The first woman to win a Fields Medal: Maryam Mirzakhani
Finally breaking the most common stereotype, Maryam Mirzakhani a mathematics professor at Stanford University,of Iranian descent, became the first female winner of the Fields Medal. Receiving the medal is considered equivalent to winning a Nobel Prize in Mathematics. She received the honour at a ceremony in Seoul on Wednesday.
The vice president of the International Mathematics Union, Christiane Rousseau, told The Guardian “It’s an extraordinary moment. Marie-Curie had Nobel prizes in physics and chemistry at the beginning of the 20th century, but in mathematics this is the first time we have a woman winning the most prestigious prize there is. This is a celebration for women.”
Mirzakhani, revealed that as a child she wished to pursue literature and not mathematics, it was in the last year of her high school that she decided to take the subject seriously. She was born and bought up in Tehran, Iran; she states that her school staff was extremely motivating. Her school principal made sure that both girls and boys got equal opportunities to grow.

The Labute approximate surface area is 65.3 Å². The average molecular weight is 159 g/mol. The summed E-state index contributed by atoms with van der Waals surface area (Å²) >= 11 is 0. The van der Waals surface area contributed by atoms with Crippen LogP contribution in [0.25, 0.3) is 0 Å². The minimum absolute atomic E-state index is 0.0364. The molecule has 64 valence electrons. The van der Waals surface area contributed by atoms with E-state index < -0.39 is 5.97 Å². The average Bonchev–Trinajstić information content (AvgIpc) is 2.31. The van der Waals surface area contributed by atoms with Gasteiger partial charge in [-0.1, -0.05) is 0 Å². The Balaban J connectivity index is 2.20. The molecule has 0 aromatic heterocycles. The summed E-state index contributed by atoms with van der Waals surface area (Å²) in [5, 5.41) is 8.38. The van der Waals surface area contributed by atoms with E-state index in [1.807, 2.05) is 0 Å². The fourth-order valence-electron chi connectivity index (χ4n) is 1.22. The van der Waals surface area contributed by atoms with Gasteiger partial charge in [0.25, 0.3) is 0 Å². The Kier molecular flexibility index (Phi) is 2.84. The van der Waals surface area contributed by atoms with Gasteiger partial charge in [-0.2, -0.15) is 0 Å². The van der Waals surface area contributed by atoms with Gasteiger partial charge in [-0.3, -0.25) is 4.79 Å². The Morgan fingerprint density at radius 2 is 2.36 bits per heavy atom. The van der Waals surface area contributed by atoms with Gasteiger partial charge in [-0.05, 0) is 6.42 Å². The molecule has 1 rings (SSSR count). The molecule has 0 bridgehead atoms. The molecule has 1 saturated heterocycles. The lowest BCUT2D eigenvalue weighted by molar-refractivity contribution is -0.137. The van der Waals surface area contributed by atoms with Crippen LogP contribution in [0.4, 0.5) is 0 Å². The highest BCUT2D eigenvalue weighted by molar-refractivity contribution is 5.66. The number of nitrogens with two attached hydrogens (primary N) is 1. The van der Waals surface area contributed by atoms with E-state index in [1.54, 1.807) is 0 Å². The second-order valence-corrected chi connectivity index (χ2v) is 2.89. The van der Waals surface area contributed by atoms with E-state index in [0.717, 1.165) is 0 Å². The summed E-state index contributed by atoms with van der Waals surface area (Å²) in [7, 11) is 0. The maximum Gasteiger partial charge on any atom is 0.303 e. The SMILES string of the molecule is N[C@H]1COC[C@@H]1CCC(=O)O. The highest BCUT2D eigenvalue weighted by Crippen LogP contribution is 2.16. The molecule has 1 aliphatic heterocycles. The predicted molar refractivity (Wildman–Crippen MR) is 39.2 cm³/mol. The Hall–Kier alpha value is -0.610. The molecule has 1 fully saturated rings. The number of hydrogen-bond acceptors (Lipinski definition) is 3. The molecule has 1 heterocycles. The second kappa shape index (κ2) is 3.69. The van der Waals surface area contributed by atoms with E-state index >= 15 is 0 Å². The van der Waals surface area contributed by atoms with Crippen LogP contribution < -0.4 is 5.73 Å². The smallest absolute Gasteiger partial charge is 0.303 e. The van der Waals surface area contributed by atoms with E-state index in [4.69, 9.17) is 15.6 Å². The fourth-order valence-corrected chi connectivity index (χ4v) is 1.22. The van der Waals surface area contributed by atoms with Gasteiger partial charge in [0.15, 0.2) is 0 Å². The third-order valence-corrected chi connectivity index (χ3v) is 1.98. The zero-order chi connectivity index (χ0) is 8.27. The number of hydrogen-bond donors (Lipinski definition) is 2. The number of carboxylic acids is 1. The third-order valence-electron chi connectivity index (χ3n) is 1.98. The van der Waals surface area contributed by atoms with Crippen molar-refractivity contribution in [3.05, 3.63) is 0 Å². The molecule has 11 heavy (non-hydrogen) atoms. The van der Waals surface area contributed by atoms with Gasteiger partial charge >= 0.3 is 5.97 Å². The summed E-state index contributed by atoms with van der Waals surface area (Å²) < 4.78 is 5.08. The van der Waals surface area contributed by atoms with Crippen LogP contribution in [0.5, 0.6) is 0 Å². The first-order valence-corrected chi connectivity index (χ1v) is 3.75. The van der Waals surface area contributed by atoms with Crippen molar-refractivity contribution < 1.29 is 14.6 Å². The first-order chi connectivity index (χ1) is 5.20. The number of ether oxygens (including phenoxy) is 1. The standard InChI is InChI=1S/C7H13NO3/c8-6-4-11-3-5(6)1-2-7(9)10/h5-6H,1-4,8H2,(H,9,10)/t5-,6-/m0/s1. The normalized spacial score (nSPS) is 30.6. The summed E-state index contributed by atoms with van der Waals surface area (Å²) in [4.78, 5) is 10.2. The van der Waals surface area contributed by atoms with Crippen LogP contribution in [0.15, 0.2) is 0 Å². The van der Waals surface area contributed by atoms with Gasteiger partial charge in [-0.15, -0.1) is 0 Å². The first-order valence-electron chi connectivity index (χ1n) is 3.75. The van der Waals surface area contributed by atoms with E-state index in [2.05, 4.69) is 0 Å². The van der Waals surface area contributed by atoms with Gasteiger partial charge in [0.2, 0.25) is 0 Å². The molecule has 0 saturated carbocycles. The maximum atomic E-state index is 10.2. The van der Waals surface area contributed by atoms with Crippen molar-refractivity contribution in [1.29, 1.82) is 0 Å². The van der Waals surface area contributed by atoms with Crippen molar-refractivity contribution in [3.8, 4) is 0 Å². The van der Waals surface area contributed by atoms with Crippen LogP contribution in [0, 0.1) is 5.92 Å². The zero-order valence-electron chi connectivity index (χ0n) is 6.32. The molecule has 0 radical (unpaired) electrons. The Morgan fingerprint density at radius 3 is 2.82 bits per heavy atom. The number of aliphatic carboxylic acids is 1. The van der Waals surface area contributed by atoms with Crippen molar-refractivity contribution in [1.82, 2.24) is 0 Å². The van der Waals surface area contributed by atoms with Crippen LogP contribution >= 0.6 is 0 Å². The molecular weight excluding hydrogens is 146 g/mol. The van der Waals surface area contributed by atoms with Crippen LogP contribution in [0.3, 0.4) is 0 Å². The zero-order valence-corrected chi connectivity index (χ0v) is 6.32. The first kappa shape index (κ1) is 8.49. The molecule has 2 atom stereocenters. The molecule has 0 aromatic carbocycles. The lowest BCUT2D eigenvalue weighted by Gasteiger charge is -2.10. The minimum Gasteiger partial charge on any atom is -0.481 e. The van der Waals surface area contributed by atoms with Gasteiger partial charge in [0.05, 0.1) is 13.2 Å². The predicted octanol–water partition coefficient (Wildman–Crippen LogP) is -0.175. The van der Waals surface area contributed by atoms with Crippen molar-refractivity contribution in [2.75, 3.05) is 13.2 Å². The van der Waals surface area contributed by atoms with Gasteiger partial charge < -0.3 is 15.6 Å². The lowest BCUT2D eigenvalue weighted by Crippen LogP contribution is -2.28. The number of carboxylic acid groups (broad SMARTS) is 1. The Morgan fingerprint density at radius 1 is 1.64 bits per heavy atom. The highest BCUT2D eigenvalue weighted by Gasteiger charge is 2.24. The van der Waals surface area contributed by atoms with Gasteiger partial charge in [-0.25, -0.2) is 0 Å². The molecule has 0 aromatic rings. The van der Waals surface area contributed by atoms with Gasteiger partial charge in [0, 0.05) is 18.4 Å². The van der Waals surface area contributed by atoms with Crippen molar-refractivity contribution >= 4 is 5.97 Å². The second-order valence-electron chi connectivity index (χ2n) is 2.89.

[Picture Courtesy: Daily Life ]
Most of Mirzakhani’s work revolves around geometric structures on surfaces and their deformations and won the prize for her “outstanding contributions to the dynamics and geometry of Riemann surfaces and their moduli spaces”- as reported by the International Mathematical Union.
She reveals that as a child she struggled with maths for years, before she developed a keen interest in the subject. She adds, “I can see that without being excited, mathematics can look pointless and cold. The beauty of mathematics only shows itself to more patient followers.”
Mirzakhani feels that the social barriers for girls who wish to pursue mathematics still exist and along with that work-life balance too poses a huge challenge for them as well. She believes these to be the main reasons for the lack of women in the field. Hopefully, her success will now inspire more girls and we will see another woman achiever in Mathematics soon.
ORIGINAL SOURCE: The Guardian